- A Tribal Mobilization was killed and another one was wounded when an IED exploded southeast of Mosul (Shabakat Shumukh, January 1, 2019).
- Al-Anbar Province:
- Three Iraqi soldiers were killed when an IED was detonated against their vehicle in the Al-Rutba area (Shabakat Shumukh, January 1, 2019).
- Mortar shells were fired at an Iraqi army position in the Al-Qaim area (January 3, 2019).
- Nineveh Province:
- Three Iraqi intelligence operatives were killed northwest of Mosul (Shabakat Shumukh, January 3, 2019).
- Kirkuk Province:
- Salah al-Din Province:
- Three Tribal Mobilization operatives were executed (Iraqi – Salah al-Din Province, January 8, 2019).
The activity of the Iraqi security forces
- Following are the main activities carried out by the Iraqi security forces this past week (according to the Iraqi media):
- Four tunnels, ten mortars and nine IEDs were destroyed in various sites in the Nineveh Province (Al-Sumaria, January 7, 2019).
- Three ISIS operatives were detained in the city of Mosul (Al-Sumaria, January 7, 2019).
- The Iraqi Air Force destroyed nine ISIS strongholds in the Diyala Province. The airstrikes destroyed tunnels, motorcycles, and other vehicles and equipment (Al-Sumaria, January 5, 2019).
Activity of the Guardians of Religion Organization in Iraq
- The Arab media reported that the Guardians of Religion Organization affiliated with Al-Qaeda (which is based in the Idlib area) was trying to shift its activity also to Iraq. Operatives of the organization are trying to establish a presence in the Muslim (and mixed) areas liberated from ISIS. During the past year, it tried to operate in the areas of Kirkuk, Al-Anbar, Mosul and Salah al-Din. The organization began to accept Iraqi commanders who left ISIS or armed operatives who left Al-Qaeda. In addition, there are reports that the organization collaborates with the Naqshbandi Army operating in the northern Salah al-Din Province (al-Arabiya; euroabia.com, January 2, 3, 2019).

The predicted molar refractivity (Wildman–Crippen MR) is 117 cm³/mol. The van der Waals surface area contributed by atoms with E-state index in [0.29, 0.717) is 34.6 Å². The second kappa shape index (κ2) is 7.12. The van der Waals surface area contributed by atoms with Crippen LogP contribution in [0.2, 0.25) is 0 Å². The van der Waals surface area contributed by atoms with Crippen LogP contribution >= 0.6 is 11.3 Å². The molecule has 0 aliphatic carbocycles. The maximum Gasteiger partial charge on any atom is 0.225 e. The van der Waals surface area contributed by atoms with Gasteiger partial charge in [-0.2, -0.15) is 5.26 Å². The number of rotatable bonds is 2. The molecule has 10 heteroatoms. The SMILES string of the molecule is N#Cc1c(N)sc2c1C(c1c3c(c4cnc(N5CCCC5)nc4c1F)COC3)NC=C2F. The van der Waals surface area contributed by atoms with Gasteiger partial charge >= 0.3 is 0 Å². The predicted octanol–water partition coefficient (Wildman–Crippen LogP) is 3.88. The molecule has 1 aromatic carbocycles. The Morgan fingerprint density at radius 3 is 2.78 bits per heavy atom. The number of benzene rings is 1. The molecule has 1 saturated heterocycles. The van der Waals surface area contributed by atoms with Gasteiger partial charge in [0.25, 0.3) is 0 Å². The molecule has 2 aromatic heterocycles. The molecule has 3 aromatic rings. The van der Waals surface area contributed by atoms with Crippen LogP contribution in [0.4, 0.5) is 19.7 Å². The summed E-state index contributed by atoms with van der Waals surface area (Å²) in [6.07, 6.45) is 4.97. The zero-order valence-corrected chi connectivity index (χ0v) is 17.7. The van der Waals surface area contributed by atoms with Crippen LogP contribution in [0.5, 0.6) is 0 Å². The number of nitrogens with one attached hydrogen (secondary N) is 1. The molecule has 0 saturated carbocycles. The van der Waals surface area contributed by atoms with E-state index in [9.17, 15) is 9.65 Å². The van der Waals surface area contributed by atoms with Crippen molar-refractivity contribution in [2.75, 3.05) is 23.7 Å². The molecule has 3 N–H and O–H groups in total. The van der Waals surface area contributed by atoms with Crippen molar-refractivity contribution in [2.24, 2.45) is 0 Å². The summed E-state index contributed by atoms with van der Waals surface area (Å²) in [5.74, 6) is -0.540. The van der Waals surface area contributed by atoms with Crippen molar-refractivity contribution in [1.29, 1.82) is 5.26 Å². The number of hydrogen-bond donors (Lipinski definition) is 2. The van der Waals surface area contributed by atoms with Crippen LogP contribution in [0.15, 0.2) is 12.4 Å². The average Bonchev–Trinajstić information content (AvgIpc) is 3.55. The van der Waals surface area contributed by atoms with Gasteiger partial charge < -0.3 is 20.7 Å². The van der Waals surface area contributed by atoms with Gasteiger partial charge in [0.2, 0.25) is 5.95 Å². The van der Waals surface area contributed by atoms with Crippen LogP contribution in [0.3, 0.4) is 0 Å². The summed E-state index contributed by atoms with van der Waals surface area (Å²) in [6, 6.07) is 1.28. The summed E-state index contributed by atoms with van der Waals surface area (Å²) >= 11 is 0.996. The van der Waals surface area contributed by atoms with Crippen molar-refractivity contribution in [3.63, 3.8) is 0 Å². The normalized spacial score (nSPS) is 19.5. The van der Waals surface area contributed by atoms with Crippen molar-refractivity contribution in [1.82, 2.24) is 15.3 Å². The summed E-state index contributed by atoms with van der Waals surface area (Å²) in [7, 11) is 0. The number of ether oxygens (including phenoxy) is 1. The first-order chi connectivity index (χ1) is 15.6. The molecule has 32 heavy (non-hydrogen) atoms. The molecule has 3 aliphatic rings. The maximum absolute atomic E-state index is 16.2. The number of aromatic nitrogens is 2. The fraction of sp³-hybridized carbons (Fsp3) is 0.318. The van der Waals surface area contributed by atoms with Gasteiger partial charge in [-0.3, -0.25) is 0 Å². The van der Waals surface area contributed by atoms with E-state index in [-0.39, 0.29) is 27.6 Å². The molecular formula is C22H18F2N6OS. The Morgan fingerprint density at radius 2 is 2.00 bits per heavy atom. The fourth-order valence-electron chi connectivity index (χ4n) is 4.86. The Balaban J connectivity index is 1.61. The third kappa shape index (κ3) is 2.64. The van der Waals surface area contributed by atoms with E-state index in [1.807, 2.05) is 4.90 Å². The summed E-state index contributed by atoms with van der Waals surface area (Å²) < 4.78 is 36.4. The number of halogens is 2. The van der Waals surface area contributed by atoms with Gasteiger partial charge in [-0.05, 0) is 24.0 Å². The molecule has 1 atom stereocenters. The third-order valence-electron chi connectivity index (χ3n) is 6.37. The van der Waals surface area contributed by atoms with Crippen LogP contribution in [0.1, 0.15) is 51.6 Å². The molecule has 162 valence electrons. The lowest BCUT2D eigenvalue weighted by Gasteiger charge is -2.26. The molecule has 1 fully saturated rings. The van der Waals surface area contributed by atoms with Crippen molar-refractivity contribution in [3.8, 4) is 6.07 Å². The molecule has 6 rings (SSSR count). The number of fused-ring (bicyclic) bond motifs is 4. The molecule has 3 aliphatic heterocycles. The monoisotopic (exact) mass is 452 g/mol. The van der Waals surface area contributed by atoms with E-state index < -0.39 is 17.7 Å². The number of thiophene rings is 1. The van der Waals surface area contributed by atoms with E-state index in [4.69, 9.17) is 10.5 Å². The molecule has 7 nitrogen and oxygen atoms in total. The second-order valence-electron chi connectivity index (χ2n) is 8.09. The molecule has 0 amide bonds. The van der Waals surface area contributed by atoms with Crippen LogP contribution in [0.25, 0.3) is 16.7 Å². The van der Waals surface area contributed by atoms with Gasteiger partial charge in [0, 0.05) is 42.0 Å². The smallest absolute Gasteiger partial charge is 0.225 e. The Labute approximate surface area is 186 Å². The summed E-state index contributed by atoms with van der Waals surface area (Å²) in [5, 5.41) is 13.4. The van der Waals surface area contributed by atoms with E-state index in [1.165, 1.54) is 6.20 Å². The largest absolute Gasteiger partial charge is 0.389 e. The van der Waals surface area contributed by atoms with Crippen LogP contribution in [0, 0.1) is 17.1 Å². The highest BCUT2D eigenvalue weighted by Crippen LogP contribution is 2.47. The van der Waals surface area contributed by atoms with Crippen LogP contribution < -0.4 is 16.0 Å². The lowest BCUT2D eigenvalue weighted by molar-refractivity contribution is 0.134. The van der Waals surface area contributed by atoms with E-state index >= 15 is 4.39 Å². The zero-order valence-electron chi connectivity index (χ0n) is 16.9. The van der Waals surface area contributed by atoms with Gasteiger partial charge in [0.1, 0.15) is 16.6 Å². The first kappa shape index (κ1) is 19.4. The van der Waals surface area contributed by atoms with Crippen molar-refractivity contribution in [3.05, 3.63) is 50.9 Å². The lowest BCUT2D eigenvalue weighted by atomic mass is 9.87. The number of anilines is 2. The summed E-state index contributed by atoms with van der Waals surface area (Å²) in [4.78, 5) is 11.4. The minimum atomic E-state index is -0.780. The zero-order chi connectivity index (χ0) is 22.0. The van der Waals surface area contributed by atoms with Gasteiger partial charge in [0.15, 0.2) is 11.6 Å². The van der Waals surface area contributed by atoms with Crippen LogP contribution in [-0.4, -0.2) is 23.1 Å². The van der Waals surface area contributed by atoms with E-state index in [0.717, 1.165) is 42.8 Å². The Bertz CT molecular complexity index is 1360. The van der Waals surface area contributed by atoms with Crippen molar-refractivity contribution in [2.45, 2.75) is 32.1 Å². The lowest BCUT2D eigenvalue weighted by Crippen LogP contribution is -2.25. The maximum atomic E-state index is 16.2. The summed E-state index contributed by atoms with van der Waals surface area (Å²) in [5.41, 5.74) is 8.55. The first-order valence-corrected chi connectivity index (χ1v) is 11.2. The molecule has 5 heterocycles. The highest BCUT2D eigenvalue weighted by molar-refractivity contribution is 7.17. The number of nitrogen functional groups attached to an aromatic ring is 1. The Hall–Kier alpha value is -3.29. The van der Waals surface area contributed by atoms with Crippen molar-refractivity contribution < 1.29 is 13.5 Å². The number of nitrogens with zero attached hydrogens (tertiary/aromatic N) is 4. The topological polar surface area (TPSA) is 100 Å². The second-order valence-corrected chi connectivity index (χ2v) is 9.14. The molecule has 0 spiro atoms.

- Recently, a “military source” in the Nineveh Province reported that a Military Intelligence force had detained senior commanders in the Guardians of Religion Organization who had planned to undermine security in the province. The source also reported that during a night operation within the province, an Iraqi army force managed to kill and detain dozens of terrorists from the organization, who attempted to cross the border from Syria into Iraq (Al-Ghad Press, December 31, 2019).